AP Photo/Joe Maiorana, File
Facts matter: Sign up for the free Mother Jones Daily newsletter. Support our nonprofit reporting. Subscribe to our print magazine.Former President Donald Trump’s long contempt of court saga is over, for now, with attorneys for New York State Attorney General Letitia James, who is conducting a civil fraud investigation into Trump’s business practices, confirming that Trump paid $110,000 in fines to escrow account last week.
James’ investigation centers on whether or not Trump and his company intentionally inflated the value of some of his assets to get better deals from banks and insurance companies and low-balled estimates on the same properties when it came time to pay taxes. Trump and the Trump Organization have denied wrongdoing. James’ investigation has generated prodigious amounts of evidence about how the Trump Organizations operated under Trump’s direct and close control over the years. Some of that evidence has already created substantial issues for the former president, including an announcement from the independent accounting firm Trump used for years that it no longer stands by any of the financial statements it created for him. James has most recently focused on Trump’s personal role in the valuations his company developed.
As part of that probe, back in December, James subpoenaed Trump, seeking written documents, notes, calendar entries, and cellphone data. She has received almost nothing in response. In April, after months of Trump’s attorneys attempting to argue over what Trump would be willing to turn over New York Judge Arthur Engoron ruled Trump was personally in contempt of court and fined him $10,000 a day until he complied with the subpoena. Earlier this month, after Trump finally began to cooperate, Engoron agreed to pause the $10,000 a day fines after 11 days, so long as Trump was fully in compliance by May 20.
In a letter to the judge on Friday, Trump attorney Alina Habba affirmed that Trump had wired James’ office the $110,000 and provided a number of affidavits from various people in Trump’s orbit assuring the judge they had indeed done a thorough search of Trump’s various properties to comply with the subpoena. On Monday, James’ office sent the judge its own letter, in which the AG’s office argued that Trump has yet to turn over a few relatively minor details. But, the AG’s team wrote, “we recognize those efforts were undertaken in good faith and included timely payment of the accrued contempt fine.”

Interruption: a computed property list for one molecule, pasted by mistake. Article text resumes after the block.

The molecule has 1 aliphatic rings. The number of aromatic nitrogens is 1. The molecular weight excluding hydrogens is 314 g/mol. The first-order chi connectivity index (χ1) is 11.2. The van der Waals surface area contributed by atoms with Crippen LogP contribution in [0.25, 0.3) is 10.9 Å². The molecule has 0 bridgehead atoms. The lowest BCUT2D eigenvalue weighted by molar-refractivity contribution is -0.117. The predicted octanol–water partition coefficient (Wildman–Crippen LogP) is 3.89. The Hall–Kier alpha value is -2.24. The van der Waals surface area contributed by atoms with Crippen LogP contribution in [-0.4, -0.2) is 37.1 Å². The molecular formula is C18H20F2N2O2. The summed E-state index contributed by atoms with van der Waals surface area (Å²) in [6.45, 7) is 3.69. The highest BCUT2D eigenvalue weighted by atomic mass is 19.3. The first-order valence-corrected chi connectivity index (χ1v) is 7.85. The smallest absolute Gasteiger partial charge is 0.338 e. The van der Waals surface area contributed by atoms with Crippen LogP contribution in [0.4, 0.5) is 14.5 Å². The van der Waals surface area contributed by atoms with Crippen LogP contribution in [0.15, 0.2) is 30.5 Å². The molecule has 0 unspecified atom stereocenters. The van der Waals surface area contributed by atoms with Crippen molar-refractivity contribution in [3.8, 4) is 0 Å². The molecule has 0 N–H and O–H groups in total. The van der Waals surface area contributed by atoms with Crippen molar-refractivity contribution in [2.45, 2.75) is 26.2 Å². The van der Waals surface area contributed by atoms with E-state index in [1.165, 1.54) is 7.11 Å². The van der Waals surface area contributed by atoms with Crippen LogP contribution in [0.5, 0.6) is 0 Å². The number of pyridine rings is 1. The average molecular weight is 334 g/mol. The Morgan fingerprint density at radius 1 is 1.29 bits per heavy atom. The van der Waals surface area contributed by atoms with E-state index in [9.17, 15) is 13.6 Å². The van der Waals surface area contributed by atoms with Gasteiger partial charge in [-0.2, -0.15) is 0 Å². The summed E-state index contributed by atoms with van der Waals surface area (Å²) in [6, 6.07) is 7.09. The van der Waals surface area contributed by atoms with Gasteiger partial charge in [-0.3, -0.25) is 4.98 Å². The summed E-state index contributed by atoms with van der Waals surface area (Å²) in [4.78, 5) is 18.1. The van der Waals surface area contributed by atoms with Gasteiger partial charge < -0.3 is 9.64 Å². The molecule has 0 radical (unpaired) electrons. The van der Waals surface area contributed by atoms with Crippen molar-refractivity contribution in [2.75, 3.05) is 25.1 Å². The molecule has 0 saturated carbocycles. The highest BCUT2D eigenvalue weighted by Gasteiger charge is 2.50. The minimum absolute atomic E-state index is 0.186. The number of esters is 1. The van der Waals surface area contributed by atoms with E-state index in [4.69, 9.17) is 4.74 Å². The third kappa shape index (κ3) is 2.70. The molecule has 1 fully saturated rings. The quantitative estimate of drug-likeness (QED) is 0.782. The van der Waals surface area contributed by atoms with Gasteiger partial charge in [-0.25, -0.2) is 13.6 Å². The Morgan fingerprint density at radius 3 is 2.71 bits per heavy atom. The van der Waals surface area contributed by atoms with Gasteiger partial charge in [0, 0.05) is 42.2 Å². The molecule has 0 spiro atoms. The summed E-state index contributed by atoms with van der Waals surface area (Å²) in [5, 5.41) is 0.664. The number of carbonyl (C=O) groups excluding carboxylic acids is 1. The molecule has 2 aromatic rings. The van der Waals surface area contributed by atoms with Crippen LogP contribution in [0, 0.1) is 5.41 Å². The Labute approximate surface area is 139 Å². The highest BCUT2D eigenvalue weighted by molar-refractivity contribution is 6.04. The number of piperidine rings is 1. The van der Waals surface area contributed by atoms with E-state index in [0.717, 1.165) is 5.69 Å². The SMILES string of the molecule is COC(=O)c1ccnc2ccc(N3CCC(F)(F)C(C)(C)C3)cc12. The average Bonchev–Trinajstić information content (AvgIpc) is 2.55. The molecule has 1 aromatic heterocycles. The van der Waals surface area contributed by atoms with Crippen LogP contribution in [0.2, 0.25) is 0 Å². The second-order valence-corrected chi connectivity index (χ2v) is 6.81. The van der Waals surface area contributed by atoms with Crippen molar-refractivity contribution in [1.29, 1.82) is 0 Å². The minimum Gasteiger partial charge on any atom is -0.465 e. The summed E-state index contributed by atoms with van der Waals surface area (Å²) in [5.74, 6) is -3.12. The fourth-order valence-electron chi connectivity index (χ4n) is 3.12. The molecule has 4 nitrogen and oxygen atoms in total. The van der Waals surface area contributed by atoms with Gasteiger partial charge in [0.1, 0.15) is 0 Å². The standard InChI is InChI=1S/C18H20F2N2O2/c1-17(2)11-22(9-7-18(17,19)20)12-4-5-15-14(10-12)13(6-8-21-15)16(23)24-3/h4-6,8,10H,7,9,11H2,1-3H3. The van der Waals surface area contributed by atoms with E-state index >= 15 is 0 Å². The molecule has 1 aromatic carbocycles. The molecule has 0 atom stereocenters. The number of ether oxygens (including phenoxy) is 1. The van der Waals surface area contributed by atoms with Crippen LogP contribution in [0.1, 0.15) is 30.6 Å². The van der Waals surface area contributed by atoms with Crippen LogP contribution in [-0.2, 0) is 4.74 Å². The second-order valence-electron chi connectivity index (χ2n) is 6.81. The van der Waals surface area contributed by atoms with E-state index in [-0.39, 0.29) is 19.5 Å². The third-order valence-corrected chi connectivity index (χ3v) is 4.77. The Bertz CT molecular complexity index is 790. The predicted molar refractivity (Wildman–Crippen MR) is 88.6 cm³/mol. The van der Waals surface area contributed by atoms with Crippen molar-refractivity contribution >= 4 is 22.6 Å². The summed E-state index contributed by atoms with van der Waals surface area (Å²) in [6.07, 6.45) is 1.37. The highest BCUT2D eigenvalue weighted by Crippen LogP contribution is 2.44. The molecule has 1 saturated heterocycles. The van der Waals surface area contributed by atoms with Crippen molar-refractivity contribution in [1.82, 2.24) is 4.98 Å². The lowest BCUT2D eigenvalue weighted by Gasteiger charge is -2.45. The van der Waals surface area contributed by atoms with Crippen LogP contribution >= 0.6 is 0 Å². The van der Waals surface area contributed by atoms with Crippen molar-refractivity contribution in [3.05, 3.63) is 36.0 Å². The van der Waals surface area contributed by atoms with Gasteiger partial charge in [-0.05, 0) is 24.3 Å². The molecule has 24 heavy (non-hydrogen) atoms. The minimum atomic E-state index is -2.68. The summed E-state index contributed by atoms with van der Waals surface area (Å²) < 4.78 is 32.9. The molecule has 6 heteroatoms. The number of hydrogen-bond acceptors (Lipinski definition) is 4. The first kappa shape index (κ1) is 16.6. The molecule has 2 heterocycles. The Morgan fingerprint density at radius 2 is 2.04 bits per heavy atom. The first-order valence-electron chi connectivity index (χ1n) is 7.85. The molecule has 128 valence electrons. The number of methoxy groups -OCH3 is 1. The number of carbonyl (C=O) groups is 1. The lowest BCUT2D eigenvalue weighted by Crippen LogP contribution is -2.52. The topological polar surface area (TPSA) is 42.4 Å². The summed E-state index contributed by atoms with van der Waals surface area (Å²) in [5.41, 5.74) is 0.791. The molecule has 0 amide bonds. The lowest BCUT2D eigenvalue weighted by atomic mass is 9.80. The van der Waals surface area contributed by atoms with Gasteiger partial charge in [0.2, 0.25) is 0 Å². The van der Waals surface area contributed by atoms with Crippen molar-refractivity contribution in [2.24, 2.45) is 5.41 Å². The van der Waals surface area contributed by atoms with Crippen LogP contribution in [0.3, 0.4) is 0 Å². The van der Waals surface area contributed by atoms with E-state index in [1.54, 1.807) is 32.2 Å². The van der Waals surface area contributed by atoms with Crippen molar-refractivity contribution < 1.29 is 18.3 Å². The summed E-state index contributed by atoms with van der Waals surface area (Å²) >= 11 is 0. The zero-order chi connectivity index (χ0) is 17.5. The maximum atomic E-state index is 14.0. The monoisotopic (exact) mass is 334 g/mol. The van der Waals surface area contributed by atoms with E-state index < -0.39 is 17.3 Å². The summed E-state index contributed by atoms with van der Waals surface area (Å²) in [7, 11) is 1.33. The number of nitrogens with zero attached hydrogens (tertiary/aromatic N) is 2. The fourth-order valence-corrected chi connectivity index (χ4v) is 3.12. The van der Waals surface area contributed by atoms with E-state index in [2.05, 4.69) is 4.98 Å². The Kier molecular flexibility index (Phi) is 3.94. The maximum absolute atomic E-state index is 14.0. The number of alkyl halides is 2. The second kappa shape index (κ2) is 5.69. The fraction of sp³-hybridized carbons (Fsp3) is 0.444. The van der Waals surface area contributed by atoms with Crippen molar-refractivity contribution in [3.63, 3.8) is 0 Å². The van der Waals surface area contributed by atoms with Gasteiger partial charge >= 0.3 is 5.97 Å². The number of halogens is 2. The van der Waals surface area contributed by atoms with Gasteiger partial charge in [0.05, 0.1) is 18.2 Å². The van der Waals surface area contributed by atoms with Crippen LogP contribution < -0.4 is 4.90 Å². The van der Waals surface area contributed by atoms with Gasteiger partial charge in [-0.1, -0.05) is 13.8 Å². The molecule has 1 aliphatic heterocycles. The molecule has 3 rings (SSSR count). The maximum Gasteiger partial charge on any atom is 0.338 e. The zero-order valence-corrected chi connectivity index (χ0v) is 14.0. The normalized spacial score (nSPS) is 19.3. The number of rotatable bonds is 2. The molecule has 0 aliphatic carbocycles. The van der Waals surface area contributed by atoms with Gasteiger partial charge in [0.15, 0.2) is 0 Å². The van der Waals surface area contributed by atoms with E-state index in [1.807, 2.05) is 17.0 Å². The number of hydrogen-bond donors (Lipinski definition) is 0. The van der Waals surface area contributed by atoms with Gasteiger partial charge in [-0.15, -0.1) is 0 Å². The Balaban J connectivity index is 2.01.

In decades of running his real estate and hospitality empire, Trump racked up a long history of sometimes failing to pay money he owed, with long lists of creditors—often small-time contractors—who claim he stiffed them. He’s also fought elaborate legal battles with major lenders over whether he really has to pay them at all—in 2009 he sued German financial giant Deutsche Bank after missing loan payments, claiming the bank actually owed him $3 billion for ruining the global economy. But this contempt fine was one that Trump was very unlikely to be able to avoid, legal experts said, and this time he does appear to have paid it promptly.
In the end, Trump has apparently turned over very little additional evidence, but he has had to provide fairly detailed descriptions of the efforts his employees and Habba have undertaken to demonstrate that the requested records don’t exist. (Habba told Engoron she personally searched all the desk, dresser, and nightstand drawers at Trump’s various residences and offices.) Engoron has not ruled on whether Trump has indeed met all of the requirements to purge the contempt holding; if he rules Trump hasn’t, he’ll have to decide whether to restart the fines.
In the meantime, the $110,000 Trump paid to James will wait in an escrow account, because Trump has appealed the original contempt ruling to a higher court. If Trump ultimately loses the appeal, James’ office will receive the money currently being held in escrow.